This past Saturday, I got a call from a dear friend of mine. This person is kind of like Clark Kent, but they’re not secretly Superman. They’re just obviously awesome… So, nothing like Clark Kent.. You get the picture. Anyways.. This person called me, and not only did they listen to my whole sob story (roughly 45 minutes), but they encouraged, and boosted me up. And I don’t mean the whole, “I’m so sorry, get better soon!” crap every person says to you after an injury, or like the horrible pity stares you get when people see you hobbling down a hallway, but real encouragement like, “Well, praise God you were able to get down safely.” and “It’s a good thing you had Toni with you.” Genuine, awesome, encouragement, and I realized the whole situation was a part of my journey to freedom.

No Freedom Without Love

Essentially, this post was written to encourage. When you’re in a bind, when you’re stuck, and you don’t know what to do, when you trip and break bones, or a bear eats your food, or whatever happens to you, there’s no reason you can’t get back up, and keep going. Your setbacks are there to push you forward! It’s usually on the cusp of desperation that the trouble finally breaks, and you see the reasoning and the light. Now, this next statement might be tough to read, but Love your challenges. You can’t be free from them until you embrace them with warmth, and love. How can you appreciate all of the wonderful things that are going to happen to you when you don’t have bad to compare it to? The bad moments, or tough situations are what frees you to love the good. Embrace them. Love them, and you will be free.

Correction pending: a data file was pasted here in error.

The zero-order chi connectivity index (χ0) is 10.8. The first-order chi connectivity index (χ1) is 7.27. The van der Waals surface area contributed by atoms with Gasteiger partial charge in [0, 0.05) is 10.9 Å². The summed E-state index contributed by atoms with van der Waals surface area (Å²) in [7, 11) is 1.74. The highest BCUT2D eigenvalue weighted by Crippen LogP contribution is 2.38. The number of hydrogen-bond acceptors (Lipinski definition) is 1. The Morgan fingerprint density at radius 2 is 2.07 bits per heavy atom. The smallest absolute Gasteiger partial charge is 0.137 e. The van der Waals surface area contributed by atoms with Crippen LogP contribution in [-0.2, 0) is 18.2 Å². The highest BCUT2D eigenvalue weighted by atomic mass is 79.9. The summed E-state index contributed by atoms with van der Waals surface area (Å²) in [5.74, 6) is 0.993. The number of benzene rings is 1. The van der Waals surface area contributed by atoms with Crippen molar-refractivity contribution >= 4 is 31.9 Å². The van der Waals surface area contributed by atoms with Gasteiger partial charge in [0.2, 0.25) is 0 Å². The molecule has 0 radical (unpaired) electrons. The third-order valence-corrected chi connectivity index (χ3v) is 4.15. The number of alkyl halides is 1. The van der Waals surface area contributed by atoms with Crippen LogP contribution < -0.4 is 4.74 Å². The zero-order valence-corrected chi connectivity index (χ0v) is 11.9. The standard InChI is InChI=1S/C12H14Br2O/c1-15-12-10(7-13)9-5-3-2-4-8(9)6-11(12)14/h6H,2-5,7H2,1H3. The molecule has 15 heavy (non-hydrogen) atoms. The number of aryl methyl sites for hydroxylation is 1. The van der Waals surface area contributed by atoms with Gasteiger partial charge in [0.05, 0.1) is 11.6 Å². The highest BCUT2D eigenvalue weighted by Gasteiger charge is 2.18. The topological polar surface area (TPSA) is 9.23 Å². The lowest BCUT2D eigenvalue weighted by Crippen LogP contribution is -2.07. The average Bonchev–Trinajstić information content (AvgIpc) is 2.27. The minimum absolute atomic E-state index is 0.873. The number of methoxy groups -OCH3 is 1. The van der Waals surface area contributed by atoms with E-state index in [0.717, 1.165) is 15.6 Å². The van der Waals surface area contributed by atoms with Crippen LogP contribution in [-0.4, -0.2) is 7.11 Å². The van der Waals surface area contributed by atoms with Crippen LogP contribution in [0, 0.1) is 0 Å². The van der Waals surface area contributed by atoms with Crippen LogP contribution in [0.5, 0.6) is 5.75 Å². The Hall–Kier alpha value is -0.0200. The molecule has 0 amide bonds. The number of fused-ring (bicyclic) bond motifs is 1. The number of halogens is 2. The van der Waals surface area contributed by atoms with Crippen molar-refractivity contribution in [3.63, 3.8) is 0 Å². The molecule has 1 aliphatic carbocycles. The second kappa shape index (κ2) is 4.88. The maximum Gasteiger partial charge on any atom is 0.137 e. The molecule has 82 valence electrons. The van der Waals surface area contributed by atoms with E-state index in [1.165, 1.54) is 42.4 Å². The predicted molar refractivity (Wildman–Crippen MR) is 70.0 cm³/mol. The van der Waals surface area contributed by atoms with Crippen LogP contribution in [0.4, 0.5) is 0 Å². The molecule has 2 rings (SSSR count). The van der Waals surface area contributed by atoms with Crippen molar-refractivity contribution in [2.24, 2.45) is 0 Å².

“Dear brothers and sisters, when troubles come your way, consider it an opportunity for great joy.” – James 1:2

 

 

 

 

Lyrics courtesy Google.com
Photos courtesy Grace Jameson
Freedom Definition courtesy Google.com

 

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Comments 3

  • Avatar
    Cathy63 : Sep 11th

    I did that same trail solo, while staying in New Hampshire for three months this summer. I agree, it’s a very challenging trail, and I really should have taken someone with me. Somehow I made it through. Sorry to hear of your injury. I’m training for a thru-hike on the PCT, so I know how you feel. Good Luck and Best Wishes to heal quickly!

    Reply
  • Avatar
    goingroundandround : Sep 12th

    Thanks for this post. Praying you heal quickly and completely!

    Reply